Yet another study I read is again throwing religion under the bus. Highlights of the article from Scientific America are below:

“People who are intuitive thinkers are more likely to be religious. Getting them to think analytically, even in subtle ways decreases the strength of their belief, according to a new study in Science.”
“The research, conducted by University of a British Columbia psychologists does not take sides in the debate between religion and atheism, but aims instead to illuminate one of the origins of belief and disbelief. One of their studies correlated measures of religious belief with people’s scores on a popular test of analytic thinking.”
“But the researchers went beyond this interesting link, running four experiments showing that analytic thinking actually causes disbelief! “
“Analytic thinking undermines belief because, as cognitive psychologists have shown, it can override intuition. And we know from past research that religious beliefs—such as the idea that objects and events don’t simply exist but have a purpose—are rooted in intuition. Analytic processing inhibits these intuitions, which in turn discourages religious belief.”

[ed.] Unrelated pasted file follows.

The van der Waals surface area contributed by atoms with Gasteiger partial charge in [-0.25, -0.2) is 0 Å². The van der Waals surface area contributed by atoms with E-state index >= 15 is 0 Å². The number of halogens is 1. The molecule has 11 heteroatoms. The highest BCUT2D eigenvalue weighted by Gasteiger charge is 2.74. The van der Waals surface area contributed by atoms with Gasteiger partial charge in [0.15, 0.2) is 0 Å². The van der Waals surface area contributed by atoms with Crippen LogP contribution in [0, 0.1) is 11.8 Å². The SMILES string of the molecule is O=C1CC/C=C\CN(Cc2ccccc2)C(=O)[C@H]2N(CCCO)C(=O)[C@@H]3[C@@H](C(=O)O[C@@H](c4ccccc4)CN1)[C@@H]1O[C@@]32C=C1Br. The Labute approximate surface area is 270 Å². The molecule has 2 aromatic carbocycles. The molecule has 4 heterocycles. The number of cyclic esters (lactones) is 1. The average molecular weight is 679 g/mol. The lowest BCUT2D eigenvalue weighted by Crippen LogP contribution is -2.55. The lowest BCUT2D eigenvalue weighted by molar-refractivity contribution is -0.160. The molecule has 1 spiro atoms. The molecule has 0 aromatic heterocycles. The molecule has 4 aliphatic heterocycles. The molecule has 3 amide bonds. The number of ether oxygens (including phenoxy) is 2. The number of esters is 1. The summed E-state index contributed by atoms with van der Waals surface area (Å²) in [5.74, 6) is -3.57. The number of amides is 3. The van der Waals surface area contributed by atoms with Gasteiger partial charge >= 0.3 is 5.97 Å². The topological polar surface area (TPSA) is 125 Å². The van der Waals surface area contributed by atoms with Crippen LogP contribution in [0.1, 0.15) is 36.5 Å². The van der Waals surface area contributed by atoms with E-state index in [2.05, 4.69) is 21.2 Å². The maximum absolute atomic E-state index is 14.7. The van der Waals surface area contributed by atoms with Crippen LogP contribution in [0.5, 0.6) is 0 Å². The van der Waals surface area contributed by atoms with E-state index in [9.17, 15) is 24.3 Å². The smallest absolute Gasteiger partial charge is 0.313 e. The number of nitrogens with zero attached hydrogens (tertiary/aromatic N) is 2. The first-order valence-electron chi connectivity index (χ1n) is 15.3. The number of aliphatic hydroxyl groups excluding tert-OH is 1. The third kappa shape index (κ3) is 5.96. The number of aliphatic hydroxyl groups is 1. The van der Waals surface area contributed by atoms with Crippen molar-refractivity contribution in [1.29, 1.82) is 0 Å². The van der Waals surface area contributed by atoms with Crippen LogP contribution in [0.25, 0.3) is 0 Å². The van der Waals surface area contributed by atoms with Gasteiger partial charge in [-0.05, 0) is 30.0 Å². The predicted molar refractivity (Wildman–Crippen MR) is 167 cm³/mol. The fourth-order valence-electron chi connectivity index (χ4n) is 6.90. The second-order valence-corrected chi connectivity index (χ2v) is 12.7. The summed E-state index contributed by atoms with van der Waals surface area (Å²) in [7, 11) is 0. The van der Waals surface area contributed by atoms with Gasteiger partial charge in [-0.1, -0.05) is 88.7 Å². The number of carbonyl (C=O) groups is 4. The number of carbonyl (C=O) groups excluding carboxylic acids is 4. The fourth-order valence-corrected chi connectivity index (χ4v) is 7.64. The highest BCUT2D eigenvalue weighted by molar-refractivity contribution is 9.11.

“Harvard University psychologist Joshua Greene, who last year published a paper on the same subject with colleagues Amitai Shenhav and David Rand, praises this work for its rigorous methodology. “Any one of their experiments can be reinterpreted, but when you’ve got [multiple] different kinds of evidence pointing in the same direction, it’s very impressive.”
The study also gets high marks from University of California’s evolutionary biologist Francisco Ayala. Ayala calls the studies “ingenious”, and is surprised only that the effects are not even stronger. “You would expect that the people who challenge the general assumptions of their culture—in this case, their culture’s religious beliefs—are obviously the people who are more analytical,” he says. “Obviously, there are millions of very smart and generally rational people who believe in God. Obviously, this study doesn’t prove the nonexistence of God. But it poses a challenge to believers: If God exists, and if believing in God is perfectly rational, then why does increasing rational thinking tend to decrease belief in God?”